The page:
When my friend Robin was dying, she asked me if I knew a priest she could talk to who would not be, as she put it, "too judgmental." I knew the perfect man, a friend of our family, a priest conjured up out of an old black-and-white movie, the type who seemed not to exist anymore in a Catholic Church roiled by scandal. Like Father Chuck O'Malley, the New York inner-city priest played by Bing Crosby, Father Kevin O'Neil sings like an angel and plays the piano; he's handsome, kind and funny.<WC>
<WC1>Most important, he has a gift. He can lighten the darkness around the dying and those close to them. When he held my unconscious brother's hand in the hospital, the doctors were amazed that Michael's blood pressure would noticeably drop. The only problem was Father Kevin's reluctance to minister to the dying. It tears at him too much. He did it, though, and he and Robin became quite close. Years later, he still keeps a picture of her in his office. As we've seen during this tear-soaked Christmas, death takes no holiday. I asked Father Kevin, who feels the subject so deeply, if he could offer a meditation. <WC>
<WC1>This is what he wrote: <WC>
"<WC1>How does one celebrate Christmas with the fresh memory of 20 children and seven adults ruthlessly murdered in Newtown; with the searing image from Webster of firemen rushing to save lives ensnared in a burning house by a maniac who wrote that his favorite activity was <WC>&‘<WC1>killing people<WC>'<WC1>? How can we celebrate the love of a God become flesh when God doesn't seem to do the loving thing? If we believe, as we do, that God is all-powerful and all-knowing, why doesn't he use this knowledge and power for good in the face of the evils that touch our lives? The killings on the cusp of Christmas in quiet, little East Coast towns stirred a 30-year-old memory from my first months as a priest in parish ministry in Boston. I was awakened during the night and called to Brigham and Women's Hospital because a girl of 3 had died. The family was from Peru. My Spanish was passable at best. When I arrived, the little girl's mother was holding her lifeless body and family members encircled her.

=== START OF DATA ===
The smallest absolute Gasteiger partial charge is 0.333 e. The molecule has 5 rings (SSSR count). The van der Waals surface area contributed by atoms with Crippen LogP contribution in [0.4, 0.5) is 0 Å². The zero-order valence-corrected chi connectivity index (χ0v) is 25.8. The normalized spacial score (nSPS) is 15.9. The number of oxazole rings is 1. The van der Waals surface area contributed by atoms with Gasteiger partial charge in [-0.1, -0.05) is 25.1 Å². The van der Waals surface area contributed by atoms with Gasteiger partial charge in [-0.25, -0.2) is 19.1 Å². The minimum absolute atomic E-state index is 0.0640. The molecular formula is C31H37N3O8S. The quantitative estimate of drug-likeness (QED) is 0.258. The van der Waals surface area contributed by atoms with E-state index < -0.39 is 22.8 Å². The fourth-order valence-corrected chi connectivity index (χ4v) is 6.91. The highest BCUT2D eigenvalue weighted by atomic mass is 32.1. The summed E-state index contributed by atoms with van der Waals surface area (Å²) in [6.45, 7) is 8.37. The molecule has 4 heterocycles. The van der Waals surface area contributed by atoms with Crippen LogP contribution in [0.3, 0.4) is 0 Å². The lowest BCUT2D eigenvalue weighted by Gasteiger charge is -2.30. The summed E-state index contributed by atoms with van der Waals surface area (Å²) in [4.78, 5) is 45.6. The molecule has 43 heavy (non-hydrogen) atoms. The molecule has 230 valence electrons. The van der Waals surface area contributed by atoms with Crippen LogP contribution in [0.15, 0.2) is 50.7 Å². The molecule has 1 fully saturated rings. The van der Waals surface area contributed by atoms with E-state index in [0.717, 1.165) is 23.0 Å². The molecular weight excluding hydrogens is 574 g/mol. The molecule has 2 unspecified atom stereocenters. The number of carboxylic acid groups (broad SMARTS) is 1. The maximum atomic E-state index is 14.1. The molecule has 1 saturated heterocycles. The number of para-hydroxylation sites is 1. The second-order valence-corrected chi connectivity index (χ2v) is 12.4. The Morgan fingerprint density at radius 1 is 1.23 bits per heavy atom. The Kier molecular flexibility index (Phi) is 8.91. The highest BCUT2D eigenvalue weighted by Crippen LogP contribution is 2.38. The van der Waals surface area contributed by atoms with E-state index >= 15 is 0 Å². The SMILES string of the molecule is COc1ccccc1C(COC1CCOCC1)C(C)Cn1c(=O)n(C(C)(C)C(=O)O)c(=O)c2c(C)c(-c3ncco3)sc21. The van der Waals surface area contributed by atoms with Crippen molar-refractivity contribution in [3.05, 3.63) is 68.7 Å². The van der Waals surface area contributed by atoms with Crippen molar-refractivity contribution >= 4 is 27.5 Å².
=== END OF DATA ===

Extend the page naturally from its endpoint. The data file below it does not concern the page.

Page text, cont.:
<WC>"<WC1>They looked to me as I entered. Truth be told, it was the last place I wanted to be. To parents who had just lost their child, I didn't have any words, in English or Spanish, that wouldn't seem cheap, empty. But I stayed. I prayed. I sat with them until after sunrise, sometimes in silence, sometimes speaking, to let them know that they were not alone in their suffering and grief. The question in their hearts then, as it is in so many hearts these days, is <WC>&‘<WC1>Why?<WC>'<WC1>
<WC>"<WC1>The truest answer is: I don't know. I have theological training to help me to offer some way to account for the unexplainable. But the questions linger.<WC>
"<WC1><WC>I<WC1> remember visiting a dear friend hours before her death and reminding her that death is not the end, that we believe in the Resurrection. I asked her, <WC>&‘<WC1>Are you there yet?<WC>'<WC1> She replied, <WC>&‘<WC1>I go back and forth.<WC>'<WC1> There was nothing I wanted more than to bring out a bag of proof and say, <WC>&‘<WC1>See? You can be absolutely confident now.<WC>'<WC1><WC>
<WC1>But there is no absolute bag of proof. I just stayed with her. A life of faith is often lived <WC>&‘<WC1>back and forth<WC>'<WC1> by believers and those who minister to them.
<WC>"<WC1>Implicit here is the question of how we look to God to act and to enter our lives. For whatever reason, certainly foreign to most of us, God has chosen to enter the world today through others, through us. We have stories of miraculous interventions, lightning-bolt moments, but far more often the God of unconditional love comes to us in human form, just as God did over 2,000 years ago.
<WC>"<WC1>I believe differently now than 30 years ago. First, I do not expect to have all the answers, nor do I believe that people are really looking for them.<WC>